Our next Under the Hood is tomorrow! You are invited to join us online as two designers walk us through how a design project worked. At the upcoming event, Laura Cibilich (DD at RUN) is going to walk us through a recent project; in the lead up we get insight to what she will be presenting, how Run has adapted to the challenges the past year presented, and the areas Laura is looking to advance moving forward.
Can you tell us a little bit about RUN, your team and studio environment?
RUN is a design and advertising agency I founded in 2008 (originally called Designstein). We work on a range of projects from branding through to ad campaigns, and primarily in the cultural space which is mostly Māori and Pacific kaupapa. My husband and business partner is one of the few Māori Creative Directors and agency owners in the world, so it’s a space we feel comfortable in.
What project will you be presenting in Under the Hood?
I’ll be talking through the Amotai brand identity we recently worked on. They were previously called He Waka Eke Noa and work on supplier diversity throughout Aotearoa.
What was the most challenging part of the project and what lessons did you draw from it?
Amotai members are Māori and Pacific business owners, but their buyers are generally not, and are large corporates. Therefore the brand identity needed to work for all audiences, meaning this was a unique brief, creating a nice challenge for us. With the unique audience make-up, we found that rather than presenting the purakau (story) we imbued into the identity, sometimes we needed to leave that to the end and let people see what they want to see. Then when we do tell them the story it all makes sense, leading them down the path visually.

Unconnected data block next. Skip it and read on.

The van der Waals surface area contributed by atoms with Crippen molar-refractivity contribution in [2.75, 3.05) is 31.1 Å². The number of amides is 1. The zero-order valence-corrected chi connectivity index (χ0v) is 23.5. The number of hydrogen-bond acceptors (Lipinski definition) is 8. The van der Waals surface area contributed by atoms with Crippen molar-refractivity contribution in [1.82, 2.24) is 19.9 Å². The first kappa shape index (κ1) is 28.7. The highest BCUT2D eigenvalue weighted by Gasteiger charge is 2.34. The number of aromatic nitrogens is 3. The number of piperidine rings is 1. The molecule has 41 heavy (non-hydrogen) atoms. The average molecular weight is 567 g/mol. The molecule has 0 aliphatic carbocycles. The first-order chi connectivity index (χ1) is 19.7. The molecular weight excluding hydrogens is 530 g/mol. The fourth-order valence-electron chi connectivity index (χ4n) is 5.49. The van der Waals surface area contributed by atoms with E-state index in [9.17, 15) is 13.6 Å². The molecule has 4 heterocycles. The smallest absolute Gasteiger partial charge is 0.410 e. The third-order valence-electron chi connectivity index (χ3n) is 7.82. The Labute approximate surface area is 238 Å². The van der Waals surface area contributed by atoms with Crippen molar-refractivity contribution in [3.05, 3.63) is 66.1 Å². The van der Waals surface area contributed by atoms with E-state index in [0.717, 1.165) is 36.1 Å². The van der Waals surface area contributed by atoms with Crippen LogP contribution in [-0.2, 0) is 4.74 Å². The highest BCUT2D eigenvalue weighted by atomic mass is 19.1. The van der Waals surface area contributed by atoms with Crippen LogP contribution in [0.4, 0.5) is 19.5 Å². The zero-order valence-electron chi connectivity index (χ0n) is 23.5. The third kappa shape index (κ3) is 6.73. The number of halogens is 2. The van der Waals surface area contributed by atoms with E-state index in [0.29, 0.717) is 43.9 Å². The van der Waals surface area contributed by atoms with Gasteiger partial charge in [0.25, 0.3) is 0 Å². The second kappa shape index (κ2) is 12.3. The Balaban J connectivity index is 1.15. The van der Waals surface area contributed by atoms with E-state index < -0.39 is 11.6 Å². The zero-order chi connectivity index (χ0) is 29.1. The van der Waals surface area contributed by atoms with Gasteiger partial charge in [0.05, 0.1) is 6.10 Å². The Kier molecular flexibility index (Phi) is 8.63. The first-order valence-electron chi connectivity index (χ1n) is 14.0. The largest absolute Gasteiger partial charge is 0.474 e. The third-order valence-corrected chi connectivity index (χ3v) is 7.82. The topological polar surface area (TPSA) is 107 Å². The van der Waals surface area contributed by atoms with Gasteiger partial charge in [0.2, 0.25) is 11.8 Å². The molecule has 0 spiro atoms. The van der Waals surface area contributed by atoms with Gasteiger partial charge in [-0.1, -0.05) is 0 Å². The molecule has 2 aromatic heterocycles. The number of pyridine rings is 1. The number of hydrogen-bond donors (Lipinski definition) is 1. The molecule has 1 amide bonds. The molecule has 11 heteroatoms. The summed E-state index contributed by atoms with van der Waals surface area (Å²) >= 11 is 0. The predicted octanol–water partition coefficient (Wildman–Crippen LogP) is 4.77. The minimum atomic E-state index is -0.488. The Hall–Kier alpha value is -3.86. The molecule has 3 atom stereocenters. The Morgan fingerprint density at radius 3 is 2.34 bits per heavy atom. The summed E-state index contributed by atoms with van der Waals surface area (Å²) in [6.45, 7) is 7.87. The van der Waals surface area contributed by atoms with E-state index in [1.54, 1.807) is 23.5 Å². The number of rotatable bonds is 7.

Was there an ‘Aha!’ moment in the project when things clicked and fell into place?
Once we did the above and stopped explaining the design, this is where our cultural lens came into place. We let it sit with them for a while, and things started falling into place.
How has RUN adapted to the challenges of the past year?
Pre Covid our largest client for the previous 6 years was Niue Tourism. As soon as the first lockdown hit, despite having put in place a recovery marketing plan with them, everything went on hold overnight, which hit hard. Lockdown was hard but as a small whānau friendly agency we’re used to juggling life and tamariki, so we managed through it, hustled lots and put ourselves out there.
While the beginning of 2020 was a shock, we knuckled down and realised we needed to take control a little more. We were lucky enough to have still created some great work for clients and consequently were lucky enough to win a few awards – including a Fast Company 2020 Innovation by Design Award, two Gold Best Awards, Communication Arts Award, Indigo Design Award, as well as finalists at Ad Stars.
We marketed ourselves more, had lots of Zoom meetings and thankfully it all paid off. We’re now working with lots of amazing new clients, as well as some we’d already been working with for years too.
What have you been working on recently?
After successfully launching the Amotai visual identity, we’re now working on a marketing campaign for them, particularly to increase their membership across Aotearoa. We’re also working on the national influenza immunisation campaign, due to be launched next month, which is super exciting. Plus a few other branding projects for various organisations.
And finally, what areas of your professional or personal development are you hoping to explore further?
As an agency owner I get caught in the day to day running and a lot of meetings, but my roots are as a graphic designer and creative. This year I’m really hoping to get back on the tools a bit more and upskilll on the software, which I’m lagging behind a bit on as we’ve grown. I’m constantly working on my leadership skills over time too.